Behavioral Practice Health Marketing
You’ve been looking around lately and noticing that many practitioners like yourself have moved into solo practices in the face of greater commercialization of larger healthcare groups. The difference between them and you is that they seem to be prospering in spite of the difficulties of being a small practice and you’re still struggling to bring new patients in-house.
You’ve made it your mission to successfully operate as a small practice independent and out of the shadow of those Goliath healthcare groups, but you don’t have the marketing budget of those larger practices to compete. And it’s not that you’re looking to compete with them- not at all- you just want to know how they deploy their marketing practices so you could use it to benefit behavioral practice health marketing. So how do those other small practices market successfully?
First, let’s discuss the state of behavioral health practices since before COVID, which were experiencing a shortage especially in rural areas. Those who needed your services were having trouble finding them in their area. Then COVID hit and elevated levels of adverse mental health conditions, substance abuse, and suicidal ideation were reported by adults in the United States in June 2020. The prevalence of symptoms of anxiety disorder was approximately three times those reported in the second quarter of 2019 (25.5% versus 8.1%), and prevalence of depressive disorder was approximately four times that reported in the second quarter of 2019. Most reviewed studies reported negative psychological effects including post-traumatic stress symptoms, confusion, and anger. Stressors included longer quarantine duration, infection fears, frustration, boredom, inadequate supplies, inadequate information, financial loss, and stigma.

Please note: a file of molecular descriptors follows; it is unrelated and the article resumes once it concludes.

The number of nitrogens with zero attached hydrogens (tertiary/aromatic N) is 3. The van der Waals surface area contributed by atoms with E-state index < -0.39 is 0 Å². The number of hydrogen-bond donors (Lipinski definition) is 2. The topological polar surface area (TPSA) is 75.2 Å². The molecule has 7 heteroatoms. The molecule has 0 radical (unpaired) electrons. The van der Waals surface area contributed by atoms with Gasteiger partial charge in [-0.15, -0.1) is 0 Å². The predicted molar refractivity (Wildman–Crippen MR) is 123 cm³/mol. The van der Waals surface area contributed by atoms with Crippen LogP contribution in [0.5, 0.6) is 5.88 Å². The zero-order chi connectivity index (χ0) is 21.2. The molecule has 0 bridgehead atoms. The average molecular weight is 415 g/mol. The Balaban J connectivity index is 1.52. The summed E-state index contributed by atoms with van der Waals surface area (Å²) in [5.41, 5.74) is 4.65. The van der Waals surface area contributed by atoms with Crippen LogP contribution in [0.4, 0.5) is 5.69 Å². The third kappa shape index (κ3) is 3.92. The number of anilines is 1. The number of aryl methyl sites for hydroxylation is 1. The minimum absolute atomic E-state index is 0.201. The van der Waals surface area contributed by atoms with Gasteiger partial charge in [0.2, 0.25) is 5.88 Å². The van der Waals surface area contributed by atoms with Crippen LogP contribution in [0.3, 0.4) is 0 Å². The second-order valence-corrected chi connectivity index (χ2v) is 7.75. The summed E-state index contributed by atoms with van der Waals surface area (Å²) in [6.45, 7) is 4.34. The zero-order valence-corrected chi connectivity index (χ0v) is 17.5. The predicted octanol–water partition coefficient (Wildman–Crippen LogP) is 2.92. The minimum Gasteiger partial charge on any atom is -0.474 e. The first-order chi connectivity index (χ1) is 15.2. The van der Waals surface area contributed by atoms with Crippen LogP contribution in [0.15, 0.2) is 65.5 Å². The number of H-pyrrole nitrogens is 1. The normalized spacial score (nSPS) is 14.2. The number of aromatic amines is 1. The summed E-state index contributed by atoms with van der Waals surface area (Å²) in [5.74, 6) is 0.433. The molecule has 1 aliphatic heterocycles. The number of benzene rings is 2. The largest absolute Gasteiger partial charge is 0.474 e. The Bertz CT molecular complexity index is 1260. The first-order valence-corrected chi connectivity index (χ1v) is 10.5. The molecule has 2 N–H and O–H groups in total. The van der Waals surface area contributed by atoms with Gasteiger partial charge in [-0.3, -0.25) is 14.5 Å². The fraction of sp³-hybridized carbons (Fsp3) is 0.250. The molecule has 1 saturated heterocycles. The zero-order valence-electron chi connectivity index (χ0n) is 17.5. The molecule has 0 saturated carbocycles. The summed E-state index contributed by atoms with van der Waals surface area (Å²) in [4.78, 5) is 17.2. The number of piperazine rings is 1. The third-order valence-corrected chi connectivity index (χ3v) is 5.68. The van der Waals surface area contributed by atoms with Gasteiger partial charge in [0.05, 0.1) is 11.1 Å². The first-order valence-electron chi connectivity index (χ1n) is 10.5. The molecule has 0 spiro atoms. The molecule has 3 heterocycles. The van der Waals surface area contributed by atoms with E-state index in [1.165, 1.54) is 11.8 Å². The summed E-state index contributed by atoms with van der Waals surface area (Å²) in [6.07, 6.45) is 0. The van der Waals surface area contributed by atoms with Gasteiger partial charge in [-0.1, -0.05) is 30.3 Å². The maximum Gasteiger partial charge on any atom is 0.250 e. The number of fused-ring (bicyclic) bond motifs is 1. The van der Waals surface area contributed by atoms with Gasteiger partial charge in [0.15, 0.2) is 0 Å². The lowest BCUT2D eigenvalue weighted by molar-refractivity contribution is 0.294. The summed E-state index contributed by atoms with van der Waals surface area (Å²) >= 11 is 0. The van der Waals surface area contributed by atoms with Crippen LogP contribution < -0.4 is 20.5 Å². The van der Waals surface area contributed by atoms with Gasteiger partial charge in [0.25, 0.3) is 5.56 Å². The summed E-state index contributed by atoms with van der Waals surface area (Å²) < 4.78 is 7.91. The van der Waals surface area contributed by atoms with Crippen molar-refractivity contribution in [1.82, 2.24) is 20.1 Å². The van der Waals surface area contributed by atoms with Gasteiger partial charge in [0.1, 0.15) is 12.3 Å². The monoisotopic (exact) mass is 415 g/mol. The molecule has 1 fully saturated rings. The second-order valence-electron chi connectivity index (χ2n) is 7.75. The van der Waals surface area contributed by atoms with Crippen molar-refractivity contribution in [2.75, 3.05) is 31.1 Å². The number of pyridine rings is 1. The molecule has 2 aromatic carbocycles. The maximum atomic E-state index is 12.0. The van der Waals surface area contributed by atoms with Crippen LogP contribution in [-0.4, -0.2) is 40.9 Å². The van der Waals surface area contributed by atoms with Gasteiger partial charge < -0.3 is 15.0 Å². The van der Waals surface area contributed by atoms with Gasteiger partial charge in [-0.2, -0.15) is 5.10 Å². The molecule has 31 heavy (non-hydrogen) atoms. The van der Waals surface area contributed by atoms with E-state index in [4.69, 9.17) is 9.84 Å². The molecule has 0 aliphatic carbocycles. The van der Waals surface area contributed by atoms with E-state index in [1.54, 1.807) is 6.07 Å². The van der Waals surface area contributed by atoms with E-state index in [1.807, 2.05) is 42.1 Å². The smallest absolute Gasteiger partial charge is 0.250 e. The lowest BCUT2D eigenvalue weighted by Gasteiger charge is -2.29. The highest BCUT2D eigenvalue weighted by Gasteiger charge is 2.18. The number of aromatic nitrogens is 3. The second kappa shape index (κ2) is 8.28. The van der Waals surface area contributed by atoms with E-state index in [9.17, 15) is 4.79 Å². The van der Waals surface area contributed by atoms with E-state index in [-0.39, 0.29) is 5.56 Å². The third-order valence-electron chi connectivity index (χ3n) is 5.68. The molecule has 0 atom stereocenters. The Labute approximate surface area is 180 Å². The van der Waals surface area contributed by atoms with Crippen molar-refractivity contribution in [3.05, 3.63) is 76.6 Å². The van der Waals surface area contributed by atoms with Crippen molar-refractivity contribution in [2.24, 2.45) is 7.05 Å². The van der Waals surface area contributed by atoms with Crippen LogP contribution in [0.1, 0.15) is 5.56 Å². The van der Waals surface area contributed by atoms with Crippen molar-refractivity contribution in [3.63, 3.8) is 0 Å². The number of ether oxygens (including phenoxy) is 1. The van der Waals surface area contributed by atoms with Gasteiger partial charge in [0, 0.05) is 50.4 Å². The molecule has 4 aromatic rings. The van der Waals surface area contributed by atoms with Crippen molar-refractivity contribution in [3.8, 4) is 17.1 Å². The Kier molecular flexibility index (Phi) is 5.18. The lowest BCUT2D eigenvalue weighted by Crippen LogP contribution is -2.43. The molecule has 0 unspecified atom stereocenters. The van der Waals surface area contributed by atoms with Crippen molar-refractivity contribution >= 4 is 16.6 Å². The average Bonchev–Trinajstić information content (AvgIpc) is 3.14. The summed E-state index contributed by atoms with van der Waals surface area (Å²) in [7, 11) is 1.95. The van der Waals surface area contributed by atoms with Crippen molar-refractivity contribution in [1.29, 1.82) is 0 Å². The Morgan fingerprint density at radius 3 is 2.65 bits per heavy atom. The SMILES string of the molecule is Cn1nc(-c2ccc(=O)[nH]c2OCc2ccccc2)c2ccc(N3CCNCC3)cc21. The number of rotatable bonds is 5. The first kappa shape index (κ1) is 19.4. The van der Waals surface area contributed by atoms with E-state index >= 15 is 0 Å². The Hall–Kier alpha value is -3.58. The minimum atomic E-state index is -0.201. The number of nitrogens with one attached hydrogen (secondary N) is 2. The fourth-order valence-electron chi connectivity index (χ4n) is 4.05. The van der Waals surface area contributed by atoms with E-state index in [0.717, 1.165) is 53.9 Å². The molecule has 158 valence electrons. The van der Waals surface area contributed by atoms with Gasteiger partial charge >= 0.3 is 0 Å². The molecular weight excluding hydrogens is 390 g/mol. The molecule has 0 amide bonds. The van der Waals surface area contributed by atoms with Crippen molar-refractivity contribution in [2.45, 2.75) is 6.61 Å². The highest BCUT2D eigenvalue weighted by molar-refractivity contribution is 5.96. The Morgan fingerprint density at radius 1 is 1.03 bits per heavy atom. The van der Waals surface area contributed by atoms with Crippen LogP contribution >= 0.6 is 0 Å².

Bottom line? Your community desperately needs you right now.
And they aren’t going to understand the reason they can’t find you is because you don’t know how to leverage your online presence to find them. The responsibility of finding those hurting and in need of your services falls on you. That’s a problem you’ll want to figure out pretty fast because everyday people are falling more and more into grief and depression. It’s your calling to help them. It’s why you ventured into starting your small practice in the first place. You don’t have responsibility to your patients- you have an obligation to serve them. Because no one else can give them the healing you can.
This is why other small practices are winning right now.
We’ve worked with many behavioral health practices and we hear how much the demand is for their services. They have waitlists and/or are turning away prospects (the former being a practice that can lead to detrimental outcomes) not necessarily due to a lack of available providers, but because they didn’t have a marketing strategy. Once we worked with them and showed them how to make their website work for them, they started shifting into developing a system to handle the influx of new patient prospects. If this doesn’t sound like your practice, you’re clearly an outlier in the industry and need to reassess your marketing strategy.
Your belief system about your practice’s mission is directly tied to its success (or failure).
You already believe that a small, intimate practice fosters the most trust in patients. It’s what allows them to feel comfortable with you. It’s what drives them to tell their friends and family about you. Forming small doctor/patient relationships is the best way to have the word about your behavioral health practice spread throughout the community. Word of mouth is still the best form of marketing. Unfortunately, you can’t scale that too much because you’re only one person who can only see a certain number of patients daily. You need another marketing leg to help you bring patients in the doors without you needing to be present 24/7.